Is Graham Dwyer a step closer to gaining freedom?

November 29th, 2021 11:40 AM

By Southern Star Team

Graham Dwyer argues his mobile phone data should never have been used as evidence in his criminal trial.

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Ronan Daly Jermyn solicitors Ricky Kelly and Katie O’Neill explain what the latest legal development means for Bandon murderer Graham Dwyer

GRAHAM Dwyer’s attempt to have his conviction overturned on the basis of a legal technicality was furthered last Thursday when an advocate general of the Court of Justice of the EU, assigned to Mr Dwyer’s case, submitted his opinion. Unlike judges however, an advocate general has an advisory role only and will not take part in the ultimate decision making process.

Before his conviction in March 2015 for the murder of Elaine O’Hara, Mr Dwyer launched a legal challenge against the Irish legislation which allowed gardaí to retain and access his mobile phone data, which was used in the case against him.

The legislation in question, the Communications (Retention of Data) Act 2011, was introduced pursuant to an EU directive. While that directive was later declared invalid, the Irish 2011 Act remains in force.

The 2011 Act requires mobile phone service providers to store specified mobile phone data in relation to its customers for a period of two years.

The data collected includes the source, the recipient and the time and date of a communication as well as the geographical location of the mobile phones used in the communication. This data may be accessed and disclosed to gardaí on the basis of a disclosure request in circumstances where a chief superintendent garda is of the opinion that it is required for the prevention, detection, investigation or prosecution of a serious offence.

Gardaí, investigating the murder of Elaine O’Hara, accessed the mobile data of Mr Dwyer held by his service provider, under this data retention regime.

Mr Dwyer argues that the data retention regime and the unhampered access of gardaí to the data is inconsistent with EU law and, therefore, that his mobile phone data should not have been used as evidence in his criminal trial. In 2018, the Irish High Court agreed with Mr Dwyer’s argument and declared the data retention regime inconsistent with EU law.

The State appealed this decision to the Supreme Court, which in turn referred questions regarding the data retention regime to the Court of Justice.

Evidence was heard by the Court of Justice of the EU in September of this year. The Irish State argued that retention and use of mobile phone data was essential for the prevention and detection of crime.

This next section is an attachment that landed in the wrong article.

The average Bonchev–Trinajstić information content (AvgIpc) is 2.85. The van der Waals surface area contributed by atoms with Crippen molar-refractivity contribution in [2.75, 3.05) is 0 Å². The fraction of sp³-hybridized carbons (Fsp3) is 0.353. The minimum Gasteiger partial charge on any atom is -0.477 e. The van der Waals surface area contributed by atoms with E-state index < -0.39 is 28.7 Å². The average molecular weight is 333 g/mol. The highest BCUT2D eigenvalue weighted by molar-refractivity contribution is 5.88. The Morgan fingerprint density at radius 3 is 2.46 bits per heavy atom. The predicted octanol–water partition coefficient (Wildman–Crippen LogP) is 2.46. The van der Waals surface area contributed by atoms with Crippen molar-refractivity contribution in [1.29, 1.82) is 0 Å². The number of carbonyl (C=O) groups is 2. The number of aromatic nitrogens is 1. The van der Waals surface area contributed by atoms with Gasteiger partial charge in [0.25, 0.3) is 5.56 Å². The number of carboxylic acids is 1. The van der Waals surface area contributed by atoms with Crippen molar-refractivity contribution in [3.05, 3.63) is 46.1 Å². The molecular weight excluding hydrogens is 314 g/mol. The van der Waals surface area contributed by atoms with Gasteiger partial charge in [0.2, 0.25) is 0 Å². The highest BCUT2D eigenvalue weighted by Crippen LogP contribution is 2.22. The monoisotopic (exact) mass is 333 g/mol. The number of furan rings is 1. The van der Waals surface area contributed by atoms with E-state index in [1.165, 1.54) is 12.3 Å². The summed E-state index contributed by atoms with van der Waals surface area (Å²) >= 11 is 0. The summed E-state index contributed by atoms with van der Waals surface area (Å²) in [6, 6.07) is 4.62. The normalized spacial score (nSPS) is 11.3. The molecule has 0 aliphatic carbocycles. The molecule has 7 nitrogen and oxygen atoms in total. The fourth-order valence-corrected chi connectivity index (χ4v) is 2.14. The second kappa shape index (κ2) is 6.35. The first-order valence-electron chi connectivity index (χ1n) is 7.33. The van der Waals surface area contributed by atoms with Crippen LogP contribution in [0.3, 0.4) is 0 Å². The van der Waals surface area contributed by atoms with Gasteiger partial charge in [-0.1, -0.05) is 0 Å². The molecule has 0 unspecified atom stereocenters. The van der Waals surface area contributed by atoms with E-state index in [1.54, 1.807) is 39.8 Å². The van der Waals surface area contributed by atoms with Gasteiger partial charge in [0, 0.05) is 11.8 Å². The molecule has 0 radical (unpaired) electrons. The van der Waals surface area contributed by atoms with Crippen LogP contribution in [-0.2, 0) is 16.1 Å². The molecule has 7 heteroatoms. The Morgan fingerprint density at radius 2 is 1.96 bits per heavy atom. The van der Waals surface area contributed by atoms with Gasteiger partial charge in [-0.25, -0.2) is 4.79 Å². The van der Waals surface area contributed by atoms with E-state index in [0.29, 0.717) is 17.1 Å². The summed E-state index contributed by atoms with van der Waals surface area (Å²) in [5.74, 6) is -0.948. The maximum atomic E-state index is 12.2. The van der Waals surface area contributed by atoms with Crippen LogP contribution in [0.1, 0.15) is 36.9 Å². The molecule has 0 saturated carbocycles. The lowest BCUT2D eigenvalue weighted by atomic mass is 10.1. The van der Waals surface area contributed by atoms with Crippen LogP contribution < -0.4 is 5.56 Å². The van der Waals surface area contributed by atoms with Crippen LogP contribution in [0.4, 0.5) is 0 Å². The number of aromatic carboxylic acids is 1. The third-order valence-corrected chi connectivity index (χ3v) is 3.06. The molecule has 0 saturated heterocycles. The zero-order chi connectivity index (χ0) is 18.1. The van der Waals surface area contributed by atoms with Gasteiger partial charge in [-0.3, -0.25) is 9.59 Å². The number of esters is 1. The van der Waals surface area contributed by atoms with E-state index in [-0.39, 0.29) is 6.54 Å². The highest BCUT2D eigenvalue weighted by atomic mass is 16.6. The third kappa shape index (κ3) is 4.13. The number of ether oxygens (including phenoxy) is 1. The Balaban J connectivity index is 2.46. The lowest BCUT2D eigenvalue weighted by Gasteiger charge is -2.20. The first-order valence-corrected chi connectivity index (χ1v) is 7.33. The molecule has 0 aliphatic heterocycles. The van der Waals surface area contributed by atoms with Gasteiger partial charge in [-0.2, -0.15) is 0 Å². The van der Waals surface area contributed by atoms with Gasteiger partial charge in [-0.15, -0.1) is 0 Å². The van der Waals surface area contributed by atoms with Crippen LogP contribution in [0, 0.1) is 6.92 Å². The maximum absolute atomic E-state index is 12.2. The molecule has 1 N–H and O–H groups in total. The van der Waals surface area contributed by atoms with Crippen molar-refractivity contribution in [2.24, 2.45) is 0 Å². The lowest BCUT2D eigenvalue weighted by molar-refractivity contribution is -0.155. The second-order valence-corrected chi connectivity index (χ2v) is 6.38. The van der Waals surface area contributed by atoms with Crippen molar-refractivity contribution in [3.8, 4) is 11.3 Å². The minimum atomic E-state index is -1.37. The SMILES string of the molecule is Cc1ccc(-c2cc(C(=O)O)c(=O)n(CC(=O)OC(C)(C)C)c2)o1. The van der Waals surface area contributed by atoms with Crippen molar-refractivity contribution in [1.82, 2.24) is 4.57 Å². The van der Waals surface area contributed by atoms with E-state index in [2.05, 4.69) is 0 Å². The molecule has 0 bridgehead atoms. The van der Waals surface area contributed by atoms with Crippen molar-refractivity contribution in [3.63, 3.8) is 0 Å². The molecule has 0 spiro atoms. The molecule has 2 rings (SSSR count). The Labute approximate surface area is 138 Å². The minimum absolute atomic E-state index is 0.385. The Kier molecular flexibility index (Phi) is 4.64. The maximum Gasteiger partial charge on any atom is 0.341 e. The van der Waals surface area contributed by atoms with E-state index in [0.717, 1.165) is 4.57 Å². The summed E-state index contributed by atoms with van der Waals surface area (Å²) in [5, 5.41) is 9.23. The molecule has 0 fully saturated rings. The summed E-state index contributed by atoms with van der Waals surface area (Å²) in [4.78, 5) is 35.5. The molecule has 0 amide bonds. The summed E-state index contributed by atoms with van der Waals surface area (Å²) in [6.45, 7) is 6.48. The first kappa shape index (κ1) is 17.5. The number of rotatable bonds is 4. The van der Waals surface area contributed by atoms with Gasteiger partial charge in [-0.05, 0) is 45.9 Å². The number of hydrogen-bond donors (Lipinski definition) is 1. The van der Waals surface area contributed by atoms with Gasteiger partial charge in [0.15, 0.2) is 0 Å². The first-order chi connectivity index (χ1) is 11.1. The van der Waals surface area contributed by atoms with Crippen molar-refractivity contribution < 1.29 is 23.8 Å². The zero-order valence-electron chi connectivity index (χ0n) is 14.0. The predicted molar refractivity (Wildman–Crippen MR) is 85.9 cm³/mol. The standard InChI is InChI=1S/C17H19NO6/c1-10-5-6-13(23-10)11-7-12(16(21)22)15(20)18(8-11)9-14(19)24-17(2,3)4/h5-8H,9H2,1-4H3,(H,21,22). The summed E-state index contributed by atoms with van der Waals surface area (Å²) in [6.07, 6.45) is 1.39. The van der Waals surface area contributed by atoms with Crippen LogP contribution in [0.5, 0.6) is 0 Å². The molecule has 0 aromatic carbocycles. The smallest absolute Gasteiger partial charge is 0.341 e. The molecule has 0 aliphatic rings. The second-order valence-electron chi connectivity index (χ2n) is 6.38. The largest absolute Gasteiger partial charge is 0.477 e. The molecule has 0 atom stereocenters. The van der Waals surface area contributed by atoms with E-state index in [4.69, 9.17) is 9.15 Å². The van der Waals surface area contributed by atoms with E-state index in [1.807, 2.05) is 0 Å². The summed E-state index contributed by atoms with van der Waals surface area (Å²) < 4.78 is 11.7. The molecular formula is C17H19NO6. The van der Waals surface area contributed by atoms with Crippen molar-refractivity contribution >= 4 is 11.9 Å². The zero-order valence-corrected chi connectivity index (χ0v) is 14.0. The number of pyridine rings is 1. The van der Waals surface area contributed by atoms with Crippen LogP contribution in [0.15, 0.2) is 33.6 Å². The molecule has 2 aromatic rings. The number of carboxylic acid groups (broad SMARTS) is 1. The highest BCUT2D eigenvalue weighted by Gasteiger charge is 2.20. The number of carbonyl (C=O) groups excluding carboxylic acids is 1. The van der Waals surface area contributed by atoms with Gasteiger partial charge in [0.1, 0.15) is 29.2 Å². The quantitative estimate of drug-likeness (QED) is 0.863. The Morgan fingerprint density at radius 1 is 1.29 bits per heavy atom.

The advocate general appointed to Mr Dwyer’s case is Manuel Campos Sánchez-Bordona.

In his opinion, delivered on November 18th 2021, he stated that the general and indiscriminate retention of mobile phone data is only permissible where there is a serious threat to national security and that the retention of mobile phone data for the prosecution of an offence is not justified.

He did not consider the State’s argument persuasive and concluded that any legislation which requires service providers to retain all traffic and location data of users for any purpose, other than the safeguarding of national security, is inconsistent with EU law. Furthermore, he stated that EU law only permits authorities to access such data in circumstances where a prior review has been carried out by a court or independent body– in other words, it is not sufficient for a chief superintendent garda to approve the disclosure.

Notably, the advocate general stated that any decision the Supreme Court makes in relation to the data retention regime must be retrospective, and therefore cover the period of the garda investigation into Mr Dwyer.

The decision of the court is expected prior to March 2022. Once it makes its decision, the matter will be referred back to the Supreme Court to make its decision in relation to Mr Dwyer’s appeal.

• Ricky Kelly leads Ronan Daly Jermyn’s cyber and data protection group and has broad experience advising a clients across a range of sectors. Ronan Daly Jermyn is a top 10 Irish law firm, with a team of more than 250 and offices in Cork, Dublin, Galway and London.

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